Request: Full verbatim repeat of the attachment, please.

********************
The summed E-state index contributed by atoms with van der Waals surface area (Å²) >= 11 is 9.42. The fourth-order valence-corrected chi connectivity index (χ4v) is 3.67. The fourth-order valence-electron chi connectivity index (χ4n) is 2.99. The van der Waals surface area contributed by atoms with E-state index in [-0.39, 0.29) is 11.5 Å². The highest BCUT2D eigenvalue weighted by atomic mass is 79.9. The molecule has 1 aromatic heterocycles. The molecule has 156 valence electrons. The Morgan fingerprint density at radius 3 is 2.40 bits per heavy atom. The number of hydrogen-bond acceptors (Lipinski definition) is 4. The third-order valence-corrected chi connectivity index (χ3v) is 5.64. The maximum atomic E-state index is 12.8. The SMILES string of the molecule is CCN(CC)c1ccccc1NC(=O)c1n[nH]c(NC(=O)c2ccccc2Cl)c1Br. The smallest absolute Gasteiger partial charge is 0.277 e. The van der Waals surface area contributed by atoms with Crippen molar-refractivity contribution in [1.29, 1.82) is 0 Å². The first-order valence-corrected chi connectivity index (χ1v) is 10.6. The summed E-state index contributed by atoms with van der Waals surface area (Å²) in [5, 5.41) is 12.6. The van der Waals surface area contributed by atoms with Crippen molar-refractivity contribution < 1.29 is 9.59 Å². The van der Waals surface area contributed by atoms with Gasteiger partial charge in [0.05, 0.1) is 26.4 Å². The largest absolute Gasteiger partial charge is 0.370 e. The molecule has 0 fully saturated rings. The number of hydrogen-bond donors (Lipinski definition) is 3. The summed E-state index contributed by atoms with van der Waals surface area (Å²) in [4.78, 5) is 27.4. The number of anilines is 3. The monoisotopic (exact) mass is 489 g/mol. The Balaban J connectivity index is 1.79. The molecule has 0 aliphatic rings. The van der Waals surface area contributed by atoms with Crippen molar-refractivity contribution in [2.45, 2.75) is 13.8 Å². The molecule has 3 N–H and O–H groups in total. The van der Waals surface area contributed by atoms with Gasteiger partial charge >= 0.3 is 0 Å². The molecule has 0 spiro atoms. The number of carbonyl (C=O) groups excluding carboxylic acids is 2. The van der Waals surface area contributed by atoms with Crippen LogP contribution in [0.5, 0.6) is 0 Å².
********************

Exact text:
The summed E-state index contributed by atoms with van der Waals surface area (Å²) >= 11 is 9.42. The fourth-order valence-corrected chi connectivity index (χ4v) is 3.67. The fourth-order valence-electron chi connectivity index (χ4n) is 2.99. The van der Waals surface area contributed by atoms with E-state index in [-0.39, 0.29) is 11.5 Å². The highest BCUT2D eigenvalue weighted by atomic mass is 79.9. The molecule has 1 aromatic heterocycles. The molecule has 156 valence electrons. The Morgan fingerprint density at radius 3 is 2.40 bits per heavy atom. The number of hydrogen-bond acceptors (Lipinski definition) is 4. The third-order valence-corrected chi connectivity index (χ3v) is 5.64. The maximum atomic E-state index is 12.8. The SMILES string of the molecule is CCN(CC)c1ccccc1NC(=O)c1n[nH]c(NC(=O)c2ccccc2Cl)c1Br. The smallest absolute Gasteiger partial charge is 0.277 e. The van der Waals surface area contributed by atoms with Crippen molar-refractivity contribution in [1.29, 1.82) is 0 Å². The first-order valence-corrected chi connectivity index (χ1v) is 10.6. The summed E-state index contributed by atoms with van der Waals surface area (Å²) in [5, 5.41) is 12.6. The van der Waals surface area contributed by atoms with Crippen molar-refractivity contribution < 1.29 is 9.59 Å². The van der Waals surface area contributed by atoms with Gasteiger partial charge in [0.05, 0.1) is 26.4 Å². The largest absolute Gasteiger partial charge is 0.370 e. The molecule has 0 fully saturated rings. The number of hydrogen-bond donors (Lipinski definition) is 3. The summed E-state index contributed by atoms with van der Waals surface area (Å²) in [4.78, 5) is 27.4. The number of anilines is 3. The monoisotopic (exact) mass is 489 g/mol. The Balaban J connectivity index is 1.79. The molecule has 0 aliphatic rings. The van der Waals surface area contributed by atoms with Crippen molar-refractivity contribution in [2.45, 2.75) is 13.8 Å². The molecule has 3 N–H and O–H groups in total. The van der Waals surface area contributed by atoms with Gasteiger partial charge >= 0.3 is 0 Å². The molecule has 0 spiro atoms. The number of carbonyl (C=O) groups excluding carboxylic acids is 2. The van der Waals surface area contributed by atoms with Crippen LogP contribution in [0.5, 0.6) is 0 Å².